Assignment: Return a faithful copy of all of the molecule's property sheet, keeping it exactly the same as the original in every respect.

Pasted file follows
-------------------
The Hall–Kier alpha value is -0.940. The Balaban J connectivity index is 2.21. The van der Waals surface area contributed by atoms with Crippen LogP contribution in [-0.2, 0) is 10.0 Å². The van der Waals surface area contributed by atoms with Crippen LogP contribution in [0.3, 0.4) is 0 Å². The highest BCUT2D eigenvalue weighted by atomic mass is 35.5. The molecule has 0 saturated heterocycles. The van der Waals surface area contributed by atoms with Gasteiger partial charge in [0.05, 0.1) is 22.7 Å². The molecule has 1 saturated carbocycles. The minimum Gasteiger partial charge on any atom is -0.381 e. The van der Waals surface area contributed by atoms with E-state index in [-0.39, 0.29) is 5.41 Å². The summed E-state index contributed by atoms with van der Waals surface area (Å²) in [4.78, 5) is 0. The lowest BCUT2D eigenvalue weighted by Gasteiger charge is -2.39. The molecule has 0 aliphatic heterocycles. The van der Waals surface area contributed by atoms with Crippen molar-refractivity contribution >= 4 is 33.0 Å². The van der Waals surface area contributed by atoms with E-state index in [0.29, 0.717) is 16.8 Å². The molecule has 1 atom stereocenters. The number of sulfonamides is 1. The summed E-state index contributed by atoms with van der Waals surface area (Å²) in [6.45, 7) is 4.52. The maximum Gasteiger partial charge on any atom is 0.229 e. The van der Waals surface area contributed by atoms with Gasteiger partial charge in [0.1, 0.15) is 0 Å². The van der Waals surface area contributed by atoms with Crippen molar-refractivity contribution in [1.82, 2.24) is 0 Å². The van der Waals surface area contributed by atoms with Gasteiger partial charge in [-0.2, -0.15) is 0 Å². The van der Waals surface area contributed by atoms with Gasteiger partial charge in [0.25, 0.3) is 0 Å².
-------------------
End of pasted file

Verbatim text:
The Hall–Kier alpha value is -0.940. The Balaban J connectivity index is 2.21. The van der Waals surface area contributed by atoms with Crippen LogP contribution in [-0.2, 0) is 10.0 Å². The van der Waals surface area contributed by atoms with Crippen LogP contribution in [0.3, 0.4) is 0 Å². The highest BCUT2D eigenvalue weighted by atomic mass is 35.5. The molecule has 0 saturated heterocycles. The van der Waals surface area contributed by atoms with Gasteiger partial charge in [0.05, 0.1) is 22.7 Å². The molecule has 1 saturated carbocycles. The minimum Gasteiger partial charge on any atom is -0.381 e. The van der Waals surface area contributed by atoms with E-state index in [-0.39, 0.29) is 5.41 Å². The summed E-state index contributed by atoms with van der Waals surface area (Å²) in [4.78, 5) is 0. The lowest BCUT2D eigenvalue weighted by Gasteiger charge is -2.39. The molecule has 0 aliphatic heterocycles. The van der Waals surface area contributed by atoms with Crippen molar-refractivity contribution >= 4 is 33.0 Å². The van der Waals surface area contributed by atoms with E-state index in [0.29, 0.717) is 16.8 Å². The molecule has 1 atom stereocenters. The number of sulfonamides is 1. The summed E-state index contributed by atoms with van der Waals surface area (Å²) in [6.45, 7) is 4.52. The maximum Gasteiger partial charge on any atom is 0.229 e. The van der Waals surface area contributed by atoms with Gasteiger partial charge in [0.1, 0.15) is 0 Å². The van der Waals surface area contributed by atoms with Crippen molar-refractivity contribution in [1.82, 2.24) is 0 Å². The van der Waals surface area contributed by atoms with Gasteiger partial charge in [-0.2, -0.15) is 0 Å². The van der Waals surface area contributed by atoms with Gasteiger partial charge in [0.25, 0.3) is 0 Å².